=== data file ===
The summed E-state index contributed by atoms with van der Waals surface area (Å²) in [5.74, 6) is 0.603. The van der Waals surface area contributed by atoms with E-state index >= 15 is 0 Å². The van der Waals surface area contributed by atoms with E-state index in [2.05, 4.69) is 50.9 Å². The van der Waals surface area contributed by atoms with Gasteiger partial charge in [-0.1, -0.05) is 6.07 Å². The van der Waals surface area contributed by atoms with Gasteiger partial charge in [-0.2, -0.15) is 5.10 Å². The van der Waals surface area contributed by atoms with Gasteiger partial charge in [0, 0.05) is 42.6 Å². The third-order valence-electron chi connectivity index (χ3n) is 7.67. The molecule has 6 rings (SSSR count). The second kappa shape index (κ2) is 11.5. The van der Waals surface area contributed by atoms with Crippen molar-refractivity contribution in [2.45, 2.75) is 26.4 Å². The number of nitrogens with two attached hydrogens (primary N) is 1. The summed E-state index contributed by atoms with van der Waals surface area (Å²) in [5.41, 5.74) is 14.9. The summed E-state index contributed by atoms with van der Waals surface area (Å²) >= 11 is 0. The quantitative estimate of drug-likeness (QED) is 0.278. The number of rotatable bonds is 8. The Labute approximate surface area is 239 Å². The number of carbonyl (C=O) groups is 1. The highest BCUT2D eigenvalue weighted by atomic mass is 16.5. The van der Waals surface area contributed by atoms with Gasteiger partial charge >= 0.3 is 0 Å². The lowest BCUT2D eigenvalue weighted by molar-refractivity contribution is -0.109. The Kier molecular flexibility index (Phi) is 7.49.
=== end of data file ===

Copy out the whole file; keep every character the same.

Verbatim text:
The summed E-state index contributed by atoms with van der Waals surface area (Å²) in [5.74, 6) is 0.603. The van der Waals surface area contributed by atoms with E-state index >= 15 is 0 Å². The van der Waals surface area contributed by atoms with E-state index in [2.05, 4.69) is 50.9 Å². The van der Waals surface area contributed by atoms with Gasteiger partial charge in [-0.1, -0.05) is 6.07 Å². The van der Waals surface area contributed by atoms with Gasteiger partial charge in [-0.2, -0.15) is 5.10 Å². The van der Waals surface area contributed by atoms with Gasteiger partial charge in [0, 0.05) is 42.6 Å². The third-order valence-electron chi connectivity index (χ3n) is 7.67. The molecule has 6 rings (SSSR count). The second kappa shape index (κ2) is 11.5. The van der Waals surface area contributed by atoms with Crippen molar-refractivity contribution in [2.45, 2.75) is 26.4 Å². The number of nitrogens with two attached hydrogens (primary N) is 1. The summed E-state index contributed by atoms with van der Waals surface area (Å²) in [5.41, 5.74) is 14.9. The summed E-state index contributed by atoms with van der Waals surface area (Å²) >= 11 is 0. The quantitative estimate of drug-likeness (QED) is 0.278. The number of rotatable bonds is 8. The Labute approximate surface area is 239 Å². The number of carbonyl (C=O) groups is 1. The highest BCUT2D eigenvalue weighted by atomic mass is 16.5. The van der Waals surface area contributed by atoms with Gasteiger partial charge >= 0.3 is 0 Å². The lowest BCUT2D eigenvalue weighted by molar-refractivity contribution is -0.109. The Kier molecular flexibility index (Phi) is 7.49.